UK makes use of e-HRM systems

Electronic HR management (e-HRM) is often held up to offer many possibilities for organisations, by providing both employees and management with information simply by accessing online data.

For employees, many frequently asked questions can be dealt with by relatively simple information of a general nature, freeing skilled HR staff to deal with more complex matters. For management, electronic data storage can help to make information about employees more readily accessible.

However, there are certain limiting factors, including keeping data sufficiently current to be useful, and providing different levels of confidentiality for personal data on individuals.

The Cranet survey on international HR practices started to collect data on this new development in HR management in 2003, by asking senior HR practitioners about their organisation’s practices in the e-HRM field.

Data was collected from Sweden, as well as the UK, to provide a comparative perspective drawn from a society where electronic methods of communication and data storage are widespread.

More than 1,000 HR managers were asked whether their organisation had a computer-based HR information system. In the UK, only 18% of respondents had no such system, with Sweden even lower at 13%.

The systems tended to be mostly ‘free-standing’, though 25% of UK and 19% of Swedish organisations integrated their HR systems with a wider management information management system. In these cases, it seems likely that data from different systems at least has the potential to contribute meaningfully to the strategic integration of HRM with the organisation’s wider strategy.

In the UK, two-thirds of organisations said they used the system for one-way communication, for example, publishing general company information to employees. And 15% offered a degree of access to employees to find out specific personal information.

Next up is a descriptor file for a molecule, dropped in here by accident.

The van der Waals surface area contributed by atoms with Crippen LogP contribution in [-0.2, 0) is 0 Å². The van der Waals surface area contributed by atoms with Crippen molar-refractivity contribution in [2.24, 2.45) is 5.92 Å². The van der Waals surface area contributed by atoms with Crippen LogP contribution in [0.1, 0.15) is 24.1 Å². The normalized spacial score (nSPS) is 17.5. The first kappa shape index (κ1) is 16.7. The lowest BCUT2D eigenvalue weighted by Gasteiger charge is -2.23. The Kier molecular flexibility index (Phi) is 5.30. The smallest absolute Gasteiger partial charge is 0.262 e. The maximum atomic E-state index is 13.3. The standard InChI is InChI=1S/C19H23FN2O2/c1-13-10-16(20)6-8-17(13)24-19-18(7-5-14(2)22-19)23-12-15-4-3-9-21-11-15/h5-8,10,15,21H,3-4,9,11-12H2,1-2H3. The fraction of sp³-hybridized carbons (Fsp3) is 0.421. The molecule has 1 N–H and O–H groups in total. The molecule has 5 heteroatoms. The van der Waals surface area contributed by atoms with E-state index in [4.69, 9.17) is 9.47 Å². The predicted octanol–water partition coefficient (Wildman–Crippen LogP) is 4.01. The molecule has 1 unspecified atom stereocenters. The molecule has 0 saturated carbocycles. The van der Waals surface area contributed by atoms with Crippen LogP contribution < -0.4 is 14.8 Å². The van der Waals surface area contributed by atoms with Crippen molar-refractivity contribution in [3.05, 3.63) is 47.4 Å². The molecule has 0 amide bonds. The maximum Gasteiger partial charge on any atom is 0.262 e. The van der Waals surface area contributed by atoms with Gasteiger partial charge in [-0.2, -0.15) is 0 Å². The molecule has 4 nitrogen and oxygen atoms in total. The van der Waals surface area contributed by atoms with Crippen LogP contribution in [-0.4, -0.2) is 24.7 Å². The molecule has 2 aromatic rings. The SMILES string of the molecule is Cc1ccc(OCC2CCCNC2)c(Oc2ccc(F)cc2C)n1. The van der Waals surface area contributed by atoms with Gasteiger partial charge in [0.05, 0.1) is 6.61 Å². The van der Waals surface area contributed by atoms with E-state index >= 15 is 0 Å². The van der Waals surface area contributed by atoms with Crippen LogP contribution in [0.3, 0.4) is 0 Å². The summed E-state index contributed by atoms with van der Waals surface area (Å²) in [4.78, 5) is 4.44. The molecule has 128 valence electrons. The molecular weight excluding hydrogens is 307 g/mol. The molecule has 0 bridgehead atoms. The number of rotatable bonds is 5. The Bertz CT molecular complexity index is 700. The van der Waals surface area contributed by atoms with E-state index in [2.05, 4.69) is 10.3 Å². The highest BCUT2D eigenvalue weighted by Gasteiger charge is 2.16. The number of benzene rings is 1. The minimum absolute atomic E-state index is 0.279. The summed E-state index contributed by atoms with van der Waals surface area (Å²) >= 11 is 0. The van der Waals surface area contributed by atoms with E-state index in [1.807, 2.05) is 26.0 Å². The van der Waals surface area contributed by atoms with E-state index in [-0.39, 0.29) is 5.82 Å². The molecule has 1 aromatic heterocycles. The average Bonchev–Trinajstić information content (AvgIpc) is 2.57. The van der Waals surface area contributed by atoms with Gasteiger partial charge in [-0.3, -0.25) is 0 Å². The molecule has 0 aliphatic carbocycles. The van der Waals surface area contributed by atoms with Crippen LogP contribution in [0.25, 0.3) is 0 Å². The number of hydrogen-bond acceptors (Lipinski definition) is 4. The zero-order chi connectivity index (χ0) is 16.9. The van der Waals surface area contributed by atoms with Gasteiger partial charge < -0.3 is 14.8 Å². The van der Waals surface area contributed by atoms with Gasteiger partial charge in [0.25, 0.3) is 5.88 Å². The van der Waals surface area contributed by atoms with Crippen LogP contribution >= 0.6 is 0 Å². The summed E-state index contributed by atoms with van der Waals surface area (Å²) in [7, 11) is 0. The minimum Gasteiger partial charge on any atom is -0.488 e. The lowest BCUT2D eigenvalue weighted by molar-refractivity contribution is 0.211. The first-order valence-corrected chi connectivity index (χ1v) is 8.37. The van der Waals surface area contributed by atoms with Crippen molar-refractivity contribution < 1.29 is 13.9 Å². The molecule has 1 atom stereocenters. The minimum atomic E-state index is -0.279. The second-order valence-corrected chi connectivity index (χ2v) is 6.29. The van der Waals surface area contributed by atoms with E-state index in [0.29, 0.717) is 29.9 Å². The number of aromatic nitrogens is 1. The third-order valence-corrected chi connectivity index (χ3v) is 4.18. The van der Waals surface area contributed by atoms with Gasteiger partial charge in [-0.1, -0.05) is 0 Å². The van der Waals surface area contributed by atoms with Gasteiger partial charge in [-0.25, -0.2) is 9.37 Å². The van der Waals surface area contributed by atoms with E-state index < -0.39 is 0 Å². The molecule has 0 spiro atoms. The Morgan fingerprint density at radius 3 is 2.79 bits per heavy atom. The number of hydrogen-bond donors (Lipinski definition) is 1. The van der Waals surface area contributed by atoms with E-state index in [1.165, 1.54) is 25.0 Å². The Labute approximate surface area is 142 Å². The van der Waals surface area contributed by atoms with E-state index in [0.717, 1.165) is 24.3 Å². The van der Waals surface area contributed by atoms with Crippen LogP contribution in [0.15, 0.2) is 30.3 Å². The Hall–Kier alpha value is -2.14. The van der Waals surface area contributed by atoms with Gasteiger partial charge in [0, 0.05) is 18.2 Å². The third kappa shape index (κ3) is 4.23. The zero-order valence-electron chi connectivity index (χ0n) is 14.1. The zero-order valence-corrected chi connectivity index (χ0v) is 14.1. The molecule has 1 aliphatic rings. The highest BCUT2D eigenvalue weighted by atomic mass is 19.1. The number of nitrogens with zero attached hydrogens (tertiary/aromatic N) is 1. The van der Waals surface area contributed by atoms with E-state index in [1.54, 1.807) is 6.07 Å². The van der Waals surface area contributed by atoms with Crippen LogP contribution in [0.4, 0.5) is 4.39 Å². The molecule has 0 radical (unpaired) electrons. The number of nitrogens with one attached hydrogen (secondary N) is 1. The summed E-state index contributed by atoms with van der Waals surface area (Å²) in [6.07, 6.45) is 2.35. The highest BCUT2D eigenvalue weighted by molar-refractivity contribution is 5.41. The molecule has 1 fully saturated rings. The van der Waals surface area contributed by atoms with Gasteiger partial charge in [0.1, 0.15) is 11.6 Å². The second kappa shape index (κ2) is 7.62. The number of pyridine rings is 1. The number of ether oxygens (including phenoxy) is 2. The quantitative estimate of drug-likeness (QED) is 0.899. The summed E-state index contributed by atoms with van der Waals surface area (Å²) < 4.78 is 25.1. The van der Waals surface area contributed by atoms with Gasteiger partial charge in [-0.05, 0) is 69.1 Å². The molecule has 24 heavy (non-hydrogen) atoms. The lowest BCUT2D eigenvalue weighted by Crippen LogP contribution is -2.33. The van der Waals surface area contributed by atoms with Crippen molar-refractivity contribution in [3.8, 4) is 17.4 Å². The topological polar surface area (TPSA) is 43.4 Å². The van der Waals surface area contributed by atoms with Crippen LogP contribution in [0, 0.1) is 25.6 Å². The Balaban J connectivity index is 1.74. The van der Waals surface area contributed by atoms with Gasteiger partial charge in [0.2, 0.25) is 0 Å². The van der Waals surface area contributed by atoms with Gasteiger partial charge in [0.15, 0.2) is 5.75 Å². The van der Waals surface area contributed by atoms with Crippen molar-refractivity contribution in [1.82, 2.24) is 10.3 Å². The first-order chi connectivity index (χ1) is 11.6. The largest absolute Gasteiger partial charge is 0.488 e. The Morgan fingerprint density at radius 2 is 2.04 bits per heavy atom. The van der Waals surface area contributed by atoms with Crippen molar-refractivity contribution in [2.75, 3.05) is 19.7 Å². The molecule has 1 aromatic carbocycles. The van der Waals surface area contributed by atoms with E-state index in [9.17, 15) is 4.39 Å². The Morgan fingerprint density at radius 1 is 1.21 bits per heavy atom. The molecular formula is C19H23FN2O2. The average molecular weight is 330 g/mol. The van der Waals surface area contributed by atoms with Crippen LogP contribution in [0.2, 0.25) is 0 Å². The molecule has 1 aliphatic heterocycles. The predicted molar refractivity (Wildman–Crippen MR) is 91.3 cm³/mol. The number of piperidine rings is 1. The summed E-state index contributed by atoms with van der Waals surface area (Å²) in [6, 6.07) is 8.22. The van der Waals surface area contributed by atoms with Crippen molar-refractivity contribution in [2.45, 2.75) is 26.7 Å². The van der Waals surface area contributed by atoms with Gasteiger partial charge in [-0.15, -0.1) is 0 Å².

Few had reached the stage at which there was even simple ‘upward’ communication allowing employees to change simple personal information, such as bank details.

Respondents in Sweden and the UK were also asked about the areas covered by their HR information system. Payroll was important in both countries.

Time and attendance records showed considerable differences between the two countries. In the UK, 48% of organisations used the systems for these purposes, compared to 80% in Sweden. In UK organisations, however, there is a strong tendency for them to be used for training and development records (68% in the UK compared with 38% in Sweden).

Swedish organisations reported considerable use of the systems for work scheduling, suggesting they are well integrated into daily organisational life in many Swedish firms. In the UK, just 11% reported their use in this everyday way.

Finally, the survey asked practitioners how satisfied they were that their systems met their current needs. In both countries, just over a third said they were satisfied ‘to a small extent’ with the extent to which their system met their current needs. Just over half of respondents in both countries answered that they met them ‘to a large extent’. In both cases, just 4% of organisations said that their systems ‘entirely’ met their current needs.



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